The first draft of "Glasshouse" poured out in 21 days flat, ran to 91,000 words, and was terrible. Or rather, the first two thirds worked okay; then it ran right off the rails. You do not emit the equivalent of a 260 page novel in three weeks of non-stop insanity without suffering some damage, and with 20/20 hindsight I overran my initial creative vision. I had a flawed hero/ine, Robin/Reeve, waking up in the classic white room setting with faceless enemies trying to kill him—enemies rendered even more ominous by Robin's awareness of having undergone memory excision surgery. The Glasshouse is presented to him as a refuge, but in reality it's a snare and a trap: the Stanford Prison Study in space, with a three year duration and oppressive flaws he doesn't recognize at first. For one thing, it's a Panopticon, a Benthamite tool of universal surveillance. And for another: the Glasshouse was the prototypical military prison in Aldershot, England, an ominous resonance which, alas, I didn't make clear enough in the novel (it was entirely deliberate but seems to have been missed by most readers).
But what was going on? Why was Robin on the run, and from who? It took me a bit longer—and a major redraft, ditching everything after the first 60,000 words and writing another 60,000 words of fresh material to finish the novel—to work out the background; the Censorship wars, Curious Yellow, Robin's own past as a war criminal no better than the odious administrators of the prison experiment. To realize that if you have a posthuman polity of immortals, then the only thing they can reasonably fight over is their memory of the past ("he who controls the past controls the present; he who controls the present controls the future", as George Orwell put it) and the only way you can rehabilitate their past crimes is to project them so far into the future that they are no longer relevant.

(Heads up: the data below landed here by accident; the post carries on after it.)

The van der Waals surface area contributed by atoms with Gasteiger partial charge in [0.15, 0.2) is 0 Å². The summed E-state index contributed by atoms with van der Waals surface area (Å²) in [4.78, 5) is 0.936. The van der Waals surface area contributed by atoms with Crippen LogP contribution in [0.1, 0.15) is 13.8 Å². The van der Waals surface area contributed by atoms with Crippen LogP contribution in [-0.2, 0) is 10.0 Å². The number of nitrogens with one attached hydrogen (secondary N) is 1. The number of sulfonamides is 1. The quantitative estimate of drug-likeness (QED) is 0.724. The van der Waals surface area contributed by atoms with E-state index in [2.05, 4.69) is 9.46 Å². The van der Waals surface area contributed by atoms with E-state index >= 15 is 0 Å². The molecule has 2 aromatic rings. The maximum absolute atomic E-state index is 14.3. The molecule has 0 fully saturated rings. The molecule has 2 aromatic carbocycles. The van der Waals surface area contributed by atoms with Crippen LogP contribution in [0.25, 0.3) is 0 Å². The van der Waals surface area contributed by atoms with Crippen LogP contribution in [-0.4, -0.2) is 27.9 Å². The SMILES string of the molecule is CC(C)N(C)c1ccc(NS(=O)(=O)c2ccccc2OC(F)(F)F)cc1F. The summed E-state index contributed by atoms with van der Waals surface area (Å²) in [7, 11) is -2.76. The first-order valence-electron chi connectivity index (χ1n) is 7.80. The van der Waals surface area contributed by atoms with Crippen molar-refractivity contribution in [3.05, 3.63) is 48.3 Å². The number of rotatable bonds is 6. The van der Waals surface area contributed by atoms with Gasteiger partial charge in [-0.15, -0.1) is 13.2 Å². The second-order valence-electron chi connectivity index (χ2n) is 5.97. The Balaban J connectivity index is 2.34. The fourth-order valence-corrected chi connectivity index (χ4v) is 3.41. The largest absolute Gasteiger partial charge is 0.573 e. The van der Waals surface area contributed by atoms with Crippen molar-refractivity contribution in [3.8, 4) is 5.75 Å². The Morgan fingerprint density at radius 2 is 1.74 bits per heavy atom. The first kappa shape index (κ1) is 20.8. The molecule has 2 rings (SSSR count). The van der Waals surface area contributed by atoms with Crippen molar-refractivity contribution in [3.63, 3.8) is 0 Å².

And so I ended up with a novel narrated in the first person present tense by the ultimate unreliable narrator (if your first person narrator is murdered two thirds of the way through the story then it's a fair clue that nothing in the story should be taken at face value, right?). Who in turn thinks they're being injected into a prison designed to rehabilitate war criminals, on a mission to expose the administrators' complicity in atrocities ... except that the narrator has a remarkably dodgy background, and indeed fits all the criteria for being incarcerated there himself. And nothing is what it seems, in this panopticon, and indeed our hero/ine may be the worst villain in the plot—or alternatively an innocent in search of redemption: as are they all, hopeful monsters on a one-way journey into a future where their sins can be forgotten.
Final notes ...
Firstly: yes, I have plans for a sequel (provisionally titled "Ghost Engine") set 200 years later, when the slower-than-light colony ship harboring the Glasshouse arrives at its destination to discover that the Censorship Wars are still in fact continuing. It's a coming-of-age story and a loss-of-innocence story. But it's probably not going to get written, because I'm told "Glasshouse" is my slowest-selling SF novel in the US market, and a sequel wouldn't justify much of an advance. So writing this one is on the back-burner until such time as I win the lottery.
Secondly: accidentally burping up a spare novel in 2004 really helped. It meant I had a spare book in the can when, a year later, a family member was taken critically ill—and then I lost six months' of working time while getting my hypertension meds adjusted. (That brain-fogging experience sucked, and took a long time to get over.) Alas, I don't knock out novels in three weeks very often—it's a once or twice a decade thing, and leaves me wrung out like a dish-rag. So by late 2006 the ace in the hole was spent, probably never to be replaced. But it saved me from a gap year in the publishing schedule along the way.